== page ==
Previous histological and neurophysiological studies have shown that the innervation density of rapidly adapting (RA) mechanoreceptive fibers increases towards the fingertip. Since the psychophysical detection threshold depends on the contribution of several RA fibers, a high innervation density would imply lower thresholds. However, our previous human study showed that psychophysical detection thresholds for the Non-Pacinian I channel mediated by RA fibers do not improve towards the fingertip. By recording single-unit spike activity from rat RA fibers, here we tested the hypothesis that the responsiveness of RA fibers is asymmetric in the proximo-distal axis which may counterbalance the effects of innervation density. RA fibers (n = 32) innervating the digital glabrous skin of rat hind paw were stimulated with 40-Hz sinusoidal mechanical bursts at five different stimulus locations relative to the receptive field (RF) center (two distal, one RF center, two proximal). Different contactor sizes (area: 0.39, 1.63, 2.96 mm²) were used. Rate-intensity functions were constructed based on average firing rates, and the absolute spike threshold and the entrainment threshold were obtained for each RA fiber. Thresholds for proximal stimulus locations were found to be significantly higher than those for distal stimulus locations, which suggests that the mechanical stimulus is transmitted better towards the proximal direction. The effect of contactor size was not significant. Mechanical impedance of the rat digital glabrous skin was further measured and a lumped-parameter model was proposed to interpret the relationship between the asymmetric response properties of RA fibers and the mechanical properties of the skin.

  17. Turning inducible defenses on and off: adaptive responses of Daphnia to a gape-limited predator.

    PubMed

    Riessen, Howard P; Trevett-Smith, Julie B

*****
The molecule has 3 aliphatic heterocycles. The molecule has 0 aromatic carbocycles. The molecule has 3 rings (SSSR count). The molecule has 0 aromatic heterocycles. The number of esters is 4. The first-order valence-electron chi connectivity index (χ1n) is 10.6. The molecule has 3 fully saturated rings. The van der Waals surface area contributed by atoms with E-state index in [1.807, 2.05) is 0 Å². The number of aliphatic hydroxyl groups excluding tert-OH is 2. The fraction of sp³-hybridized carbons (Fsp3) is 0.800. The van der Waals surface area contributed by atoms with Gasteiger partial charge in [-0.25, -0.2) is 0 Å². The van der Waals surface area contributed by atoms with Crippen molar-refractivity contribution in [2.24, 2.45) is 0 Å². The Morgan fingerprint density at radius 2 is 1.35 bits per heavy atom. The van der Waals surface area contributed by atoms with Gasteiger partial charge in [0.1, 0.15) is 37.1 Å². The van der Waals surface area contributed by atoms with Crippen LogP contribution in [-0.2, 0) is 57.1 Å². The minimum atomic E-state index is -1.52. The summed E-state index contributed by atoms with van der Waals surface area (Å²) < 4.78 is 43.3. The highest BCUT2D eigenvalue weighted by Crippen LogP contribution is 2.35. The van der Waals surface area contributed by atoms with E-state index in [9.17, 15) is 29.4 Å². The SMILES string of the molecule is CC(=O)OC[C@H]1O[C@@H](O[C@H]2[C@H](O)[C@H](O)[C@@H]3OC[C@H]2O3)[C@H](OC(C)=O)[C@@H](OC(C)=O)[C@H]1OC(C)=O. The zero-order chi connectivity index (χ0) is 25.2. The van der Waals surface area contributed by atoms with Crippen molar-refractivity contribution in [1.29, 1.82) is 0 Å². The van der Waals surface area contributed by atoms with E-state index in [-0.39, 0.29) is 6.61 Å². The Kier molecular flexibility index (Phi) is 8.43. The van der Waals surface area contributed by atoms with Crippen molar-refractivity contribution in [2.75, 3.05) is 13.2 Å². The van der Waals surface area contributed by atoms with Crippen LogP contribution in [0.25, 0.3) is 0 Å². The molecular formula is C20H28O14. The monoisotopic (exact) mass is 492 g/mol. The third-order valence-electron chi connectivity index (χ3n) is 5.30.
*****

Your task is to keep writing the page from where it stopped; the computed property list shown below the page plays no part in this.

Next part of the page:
2009-12-01

    The use of inducible defenses is a common strategy to reduce predation while minimizing associated costs for prey. The most effective use of these defenses, however, may involve turning them on and off at different stages of ontogenetic development, with the timing dependent on prey body size and the nature of the predation environment. We develop a model based on the strike efficiency of a size-selective predator that examines the interaction between induced morphological defenses and prey body size, including the consequences of this interaction for the optimal development of the defenses during the prey's ontogeny. We then examine this model with respect to a model system of inducible defenses: neck spine induction in the water flea Daphnia in response to predatory larvae of the phantom midge Chaoborus. In accordance with predictions of the model, the body size and timing of neck spine acquisition during Daphnia development are related to the relative sizes of the Daphnia and Chaoborus species interacting in a pond or lake. The Daphnia species examined first acquire neck spines in either the first, second, or third juvenile instar, at body lengths that range from 0.58 to 0.83 mm. Neck spine formation is initiated at larger Daphnia body sizes when these prey are subject to predation by a larger Chaoborus species (C. trivittatus) and at smaller sizes when exposed only to a smaller predator (C. americanus). Induction of these morphological defenses in Daphnia occurs later in juvenile development in the smaller of the two species we examined (D. minnehaha) than in the larger (D. pulex). Delayed acquisition of neck spines also occurs when Daphnia are exposed to predation by larger Chaoborus. The close match between model predictions and the patterns observed in nature suggests that these patterns are adaptive developmental responses to different predator environments.

  18. Flavin-Induced Oligomerization in Escherichia coli Adaptive Response Protein AidB

    SciTech Connect

    Hamill, Michael J.; Jost, Marco; Wong, Cintyu; Elliott, Sean J.; Drennan, Catherine L.

    2011-11-21